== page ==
KINGSWOOD Ready to party


Kingswood released their excellent second album After Hours, Close to Dawn earlier this year and are now heading on yet another massive tour around the country to celebrate it. KIERRA POLLOCK spoke to lead guitarist and songwriter Alex Laska about tracks from the album, blues influences, touring, and the band’s love of regional towns. Kingswood play Metropolis Fremantle on Friday October 6, and Dunsborough Tavern on Saturday October 7.

Creepin’ is such a catchy song, and a great single, could you tell me a bit more about it?

Creepin’ was actually written in NY and it came to me just as the chorus first initially. I had the chords and melody and lyrics in my head for ages and ages. I let it sit there for a while, it changed tempo a few times before I sat down with it and started mucking around with the music. As I kept hearing the chorus in my head, I heard a little melody underneath it which started off as a synth line but ended up being the bass riff. I just thought it was such an interesting melodic thing, rather than putting it where you would usually think to put it in the realm where synths and lead lines live, why doesn’t that become the bass line and the feature riff and we just should completely have that on bass which is also unusual. Then I put it together and the guys really dug it. It’s a really weird song, it kind of wrote itself. I was just patient with it, I let it sit in my mind enough for it to reveal itself. Those ones are really lucky. They just come every once in a while and your just like cool, I didn’t really have to do much for that!

Some tracks on After Hours, Close to Dawn seem to have a real blues and soul influence, was that something intentional? Do you often listen to a lot of that style of music?

Definitely everything on the album is intentional, there is no doubt about it, but equally it comes from your subconscious really, all that music is definitely something we are all into and listen to a lot. That is how I learnt to play guitar, listening to blues guitarists, blues artists, I’ve loved the blues for as long as I can remember to be honest. Its always going to be an influence on us and our music because its so much apart of my musical upbringing, as far as what I started listening to when I started playing guitar, which is a big part, or was a big part of Kingswood, obviously it is cause I play it. Soul music and blues is wrapped under the same umbrella to me and its music that I love.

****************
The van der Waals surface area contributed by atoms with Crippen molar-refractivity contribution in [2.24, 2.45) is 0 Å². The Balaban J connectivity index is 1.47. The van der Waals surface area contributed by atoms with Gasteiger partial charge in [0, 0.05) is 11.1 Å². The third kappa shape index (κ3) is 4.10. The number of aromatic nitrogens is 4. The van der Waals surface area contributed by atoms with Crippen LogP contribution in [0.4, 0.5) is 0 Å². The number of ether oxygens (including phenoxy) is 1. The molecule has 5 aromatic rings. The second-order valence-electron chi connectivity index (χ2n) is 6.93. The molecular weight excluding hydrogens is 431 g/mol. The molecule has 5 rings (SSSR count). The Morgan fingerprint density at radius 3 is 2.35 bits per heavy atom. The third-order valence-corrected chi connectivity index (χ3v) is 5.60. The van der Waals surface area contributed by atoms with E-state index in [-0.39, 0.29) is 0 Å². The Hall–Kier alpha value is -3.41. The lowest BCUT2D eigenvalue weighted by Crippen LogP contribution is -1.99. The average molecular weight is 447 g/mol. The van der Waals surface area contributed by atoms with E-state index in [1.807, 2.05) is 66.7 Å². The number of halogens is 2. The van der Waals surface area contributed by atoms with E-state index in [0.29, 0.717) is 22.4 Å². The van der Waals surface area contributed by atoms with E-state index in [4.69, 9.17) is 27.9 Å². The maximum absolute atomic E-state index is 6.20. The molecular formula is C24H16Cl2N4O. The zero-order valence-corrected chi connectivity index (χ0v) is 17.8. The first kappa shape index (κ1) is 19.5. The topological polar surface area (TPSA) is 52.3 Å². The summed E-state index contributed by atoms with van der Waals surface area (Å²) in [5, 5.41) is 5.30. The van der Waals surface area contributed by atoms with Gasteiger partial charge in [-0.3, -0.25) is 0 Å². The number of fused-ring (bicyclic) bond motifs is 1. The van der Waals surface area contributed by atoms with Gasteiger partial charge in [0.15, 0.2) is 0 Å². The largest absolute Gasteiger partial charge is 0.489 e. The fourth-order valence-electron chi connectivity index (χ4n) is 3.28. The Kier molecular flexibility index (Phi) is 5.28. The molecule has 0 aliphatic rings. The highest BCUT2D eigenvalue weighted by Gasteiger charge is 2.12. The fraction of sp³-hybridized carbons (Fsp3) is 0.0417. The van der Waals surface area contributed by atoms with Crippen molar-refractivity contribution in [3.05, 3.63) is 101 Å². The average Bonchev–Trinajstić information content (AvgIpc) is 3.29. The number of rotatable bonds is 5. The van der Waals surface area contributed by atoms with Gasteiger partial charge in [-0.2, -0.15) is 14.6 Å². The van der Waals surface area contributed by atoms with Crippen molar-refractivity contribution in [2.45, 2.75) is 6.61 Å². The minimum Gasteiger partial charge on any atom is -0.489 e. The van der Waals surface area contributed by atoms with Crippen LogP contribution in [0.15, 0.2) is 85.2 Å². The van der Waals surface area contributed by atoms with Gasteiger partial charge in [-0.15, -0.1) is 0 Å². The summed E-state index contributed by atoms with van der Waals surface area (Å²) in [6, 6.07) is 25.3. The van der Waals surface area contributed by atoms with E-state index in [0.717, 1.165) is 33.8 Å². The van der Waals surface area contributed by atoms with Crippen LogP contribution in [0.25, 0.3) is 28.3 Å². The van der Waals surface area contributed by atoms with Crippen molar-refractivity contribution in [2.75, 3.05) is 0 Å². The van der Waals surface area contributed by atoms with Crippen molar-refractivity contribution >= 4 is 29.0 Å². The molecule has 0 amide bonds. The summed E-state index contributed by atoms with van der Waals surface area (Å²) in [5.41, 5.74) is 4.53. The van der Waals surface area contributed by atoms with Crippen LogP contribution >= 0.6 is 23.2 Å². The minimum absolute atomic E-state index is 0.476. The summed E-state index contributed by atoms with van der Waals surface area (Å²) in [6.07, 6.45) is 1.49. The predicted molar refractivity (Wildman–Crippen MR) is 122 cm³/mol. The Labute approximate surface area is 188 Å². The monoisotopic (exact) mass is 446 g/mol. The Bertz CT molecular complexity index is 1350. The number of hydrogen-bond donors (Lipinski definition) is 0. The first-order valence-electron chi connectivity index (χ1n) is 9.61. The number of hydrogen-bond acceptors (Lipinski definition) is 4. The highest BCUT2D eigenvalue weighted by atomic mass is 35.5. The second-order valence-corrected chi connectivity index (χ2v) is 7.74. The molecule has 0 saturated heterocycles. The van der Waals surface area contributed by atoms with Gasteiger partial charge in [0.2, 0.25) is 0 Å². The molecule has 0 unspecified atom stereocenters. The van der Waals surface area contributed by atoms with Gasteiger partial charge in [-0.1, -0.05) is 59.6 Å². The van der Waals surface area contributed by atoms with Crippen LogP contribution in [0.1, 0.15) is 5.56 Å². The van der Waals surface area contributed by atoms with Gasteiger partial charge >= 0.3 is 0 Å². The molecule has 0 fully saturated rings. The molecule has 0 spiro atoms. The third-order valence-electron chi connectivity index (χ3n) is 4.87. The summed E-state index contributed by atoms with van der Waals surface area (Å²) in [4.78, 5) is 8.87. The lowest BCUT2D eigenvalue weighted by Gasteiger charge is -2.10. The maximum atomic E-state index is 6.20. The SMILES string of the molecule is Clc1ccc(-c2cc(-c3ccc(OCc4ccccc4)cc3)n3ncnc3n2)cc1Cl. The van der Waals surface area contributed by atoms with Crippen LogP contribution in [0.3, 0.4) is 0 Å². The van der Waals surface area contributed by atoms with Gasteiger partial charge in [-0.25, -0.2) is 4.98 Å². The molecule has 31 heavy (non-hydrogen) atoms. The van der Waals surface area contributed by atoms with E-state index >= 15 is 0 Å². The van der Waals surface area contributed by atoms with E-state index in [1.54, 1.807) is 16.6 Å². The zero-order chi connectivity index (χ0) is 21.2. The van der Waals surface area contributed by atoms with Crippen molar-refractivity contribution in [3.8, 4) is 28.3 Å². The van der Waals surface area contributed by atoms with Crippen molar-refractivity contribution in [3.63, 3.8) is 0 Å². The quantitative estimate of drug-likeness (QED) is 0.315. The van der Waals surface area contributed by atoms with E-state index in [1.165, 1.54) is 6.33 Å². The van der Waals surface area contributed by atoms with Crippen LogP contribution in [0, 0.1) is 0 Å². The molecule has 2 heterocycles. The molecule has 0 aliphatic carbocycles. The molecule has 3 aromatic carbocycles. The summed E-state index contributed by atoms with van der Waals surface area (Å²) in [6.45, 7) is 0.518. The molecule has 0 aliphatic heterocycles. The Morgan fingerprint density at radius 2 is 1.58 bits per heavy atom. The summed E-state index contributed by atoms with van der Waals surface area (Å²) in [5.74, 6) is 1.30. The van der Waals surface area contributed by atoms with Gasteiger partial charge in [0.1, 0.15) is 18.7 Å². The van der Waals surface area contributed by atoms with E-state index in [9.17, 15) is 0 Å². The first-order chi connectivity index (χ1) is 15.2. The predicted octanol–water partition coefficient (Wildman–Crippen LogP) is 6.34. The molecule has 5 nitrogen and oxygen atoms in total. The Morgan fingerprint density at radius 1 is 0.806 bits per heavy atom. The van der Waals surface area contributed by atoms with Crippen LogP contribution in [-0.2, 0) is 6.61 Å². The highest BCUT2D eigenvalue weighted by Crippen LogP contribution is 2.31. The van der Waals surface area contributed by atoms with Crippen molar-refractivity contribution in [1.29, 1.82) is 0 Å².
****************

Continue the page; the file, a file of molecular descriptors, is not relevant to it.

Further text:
The track Atmosphere is also really cool, how did this track come about?

So Atmosphere is one that originally Ferg had penned. He had the lyrics sitting there for ages actually, but didn’t really have a musical context for it. It was a really interesting one, he had chords, but nothing really solid, and then when we got into the studio in Nashville, something happened and I heard this little guitar thing. Again, most of the stuff I try and let it appear in my head, I don’t want to just sit behind my instrument and let my fingers do the work, I think it doesn’t eventuate into a strong song, because you just go to stuff that you’ve done your whole life, its just habit. So I heard this little guitar riff and penned this rhythm around it. Again I showed the guys and everyone was into it. It had great emotional aesthetics, and yeah, just became the song!

This is your second tour since After Hours, Close to Dawn was released, is there a bit of a different vibe this time around now that the album has been out for a while?

Yeah this is the party tour! Heaps of entertainment, all of the songs that people want to hear and big sing alongs. The last tour was very artistically driven, and musically trying to be quite involved and complex, which we did, I think, really well, but this one’s like, okay we’ve done the art piece, now its just time to enjoy the songs, and to really perform, entertain the audiences through the songs a lot more rather than worrying about the intricacy of the music.

You guys are playing quite a variety of different venues this tour, from venues with a capacity of hundreds, to venues with a capacity of thousands. Does the different atmospheres affect your performance?

It most definitely affects the performance, but not because necessarily of anything other than, the more intimate it is, the more interactive it can be. Not to say that it isn’t for bigger audiences, there is just a completely different atmosphere. Its not so much the rooms, its the way the crowds respond, which effects the performance in certain ways. You can have a small show where everyone is really captivated, or you can have a small show where everyone is going insane, and its just high energy the whole time. There’s a different kind of energy.

Kingswood always hit the regional spots when you tour, do you guys really enjoy playing the regional spots?

Totally! We love touring this country, and love people who have supported us through it. Because we toured so much regionally initially, that’s kind of how we’ve grown to where we are. People really respond to us, and respond to that, going back to the same places time and time again, just to build that relationship. We’ve done WA a lot in the last four or five years.